Ancient Discoveries: Machines III DVD
SKU ID #70269
Sale Price: $19.99
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- Additional Details
- Format: Color, DVD-Video, NTSC
- Rating: Not Rated
- Number of Discs: 1
- Run Time: 50 Minutes
- Region: Region 1
- Aspect Ratio: 1.33:1
- Language: English
- Studio: History Channel
One thousand years ago, when Europe was still in the dark ages, China was at the forefront of technology. Whilst Europe's Renaissance is celebrated through the innovations of Leonardo da Vinci, Columbus and Renoir, few today realize that China experienced its own Renaissance fathered by the legendary Su Song five hundred years earlier.
For the first time, this program unveils the remarkable story of how China created a myriad of ingenious devices including cosmic machines able to collect data on the stars, hydraulic hammers, water-controlled clocks and even paper.
We discover that ancient China was an industrial superpower, armed with devices such as heaven carts' able to drill down deep underground, geared milling machines and mass production plants powered by water. Incredibly, unlike the ancient Egyptians, the Chinese developed their inventions with an eye for safety. Sophisticated mining props were designed to prevent cave-ins; ancient "carburetors" to control volatile natural gas; they even managed to design the world's first earthquake detector.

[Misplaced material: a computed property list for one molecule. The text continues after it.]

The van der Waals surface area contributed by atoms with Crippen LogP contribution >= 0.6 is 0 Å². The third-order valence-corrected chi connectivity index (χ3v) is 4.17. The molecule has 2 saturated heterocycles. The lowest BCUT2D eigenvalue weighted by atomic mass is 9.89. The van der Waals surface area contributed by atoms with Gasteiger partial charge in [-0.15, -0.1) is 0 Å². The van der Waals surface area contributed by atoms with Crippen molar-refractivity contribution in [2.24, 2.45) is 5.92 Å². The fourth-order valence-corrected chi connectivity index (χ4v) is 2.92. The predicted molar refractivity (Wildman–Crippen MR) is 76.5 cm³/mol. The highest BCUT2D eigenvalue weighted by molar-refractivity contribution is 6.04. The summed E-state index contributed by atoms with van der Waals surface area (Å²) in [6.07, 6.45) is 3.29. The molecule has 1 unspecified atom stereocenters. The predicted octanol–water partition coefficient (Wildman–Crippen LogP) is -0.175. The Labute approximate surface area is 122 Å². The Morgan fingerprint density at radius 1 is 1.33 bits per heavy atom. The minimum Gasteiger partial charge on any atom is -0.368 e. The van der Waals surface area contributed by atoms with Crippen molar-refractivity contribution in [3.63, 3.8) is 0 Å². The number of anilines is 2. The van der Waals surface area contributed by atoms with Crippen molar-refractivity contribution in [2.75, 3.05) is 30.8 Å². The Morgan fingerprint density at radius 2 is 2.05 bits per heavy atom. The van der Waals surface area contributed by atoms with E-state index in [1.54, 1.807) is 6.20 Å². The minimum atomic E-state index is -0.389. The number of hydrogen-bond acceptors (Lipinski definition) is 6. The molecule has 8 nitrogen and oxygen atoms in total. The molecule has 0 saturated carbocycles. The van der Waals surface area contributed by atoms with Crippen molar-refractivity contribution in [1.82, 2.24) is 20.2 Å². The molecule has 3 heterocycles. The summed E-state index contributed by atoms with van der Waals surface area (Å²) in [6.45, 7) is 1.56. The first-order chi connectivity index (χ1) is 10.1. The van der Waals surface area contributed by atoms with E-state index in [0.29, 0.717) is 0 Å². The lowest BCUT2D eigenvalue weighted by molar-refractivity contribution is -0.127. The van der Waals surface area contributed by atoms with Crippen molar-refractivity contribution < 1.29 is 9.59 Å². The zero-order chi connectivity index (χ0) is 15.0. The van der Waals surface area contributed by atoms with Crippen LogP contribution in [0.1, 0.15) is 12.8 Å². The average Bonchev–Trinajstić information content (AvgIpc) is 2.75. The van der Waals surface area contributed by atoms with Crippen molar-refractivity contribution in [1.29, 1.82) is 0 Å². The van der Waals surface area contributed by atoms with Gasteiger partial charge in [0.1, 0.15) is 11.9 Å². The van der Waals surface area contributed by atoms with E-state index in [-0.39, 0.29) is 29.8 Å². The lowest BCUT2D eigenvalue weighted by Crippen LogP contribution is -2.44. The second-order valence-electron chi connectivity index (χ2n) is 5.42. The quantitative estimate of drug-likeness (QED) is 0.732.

Setting out on an epic journey across all of China, we meet leading historians and model-makers who keep tales of ancient China alive. We visit a reconstruction of an ancient Chinese iron furnace to unravel insights into how the Chinese created a forty-ton iron artifact five centuries before the West discovered cast-iron technology. Most impressive of all, we meet the leading clay expert Professor Ye Hongming who has spent a lifetime seeking to discover the secrets of how the ancient Chinese created their vast terracotta army.
This pioneering documentary seeks to lift the centuries-old veil on China's greatest inventions, revealing how many of the West's modern-day inventions owe an extraordinary debt to ancient China's greatest minds.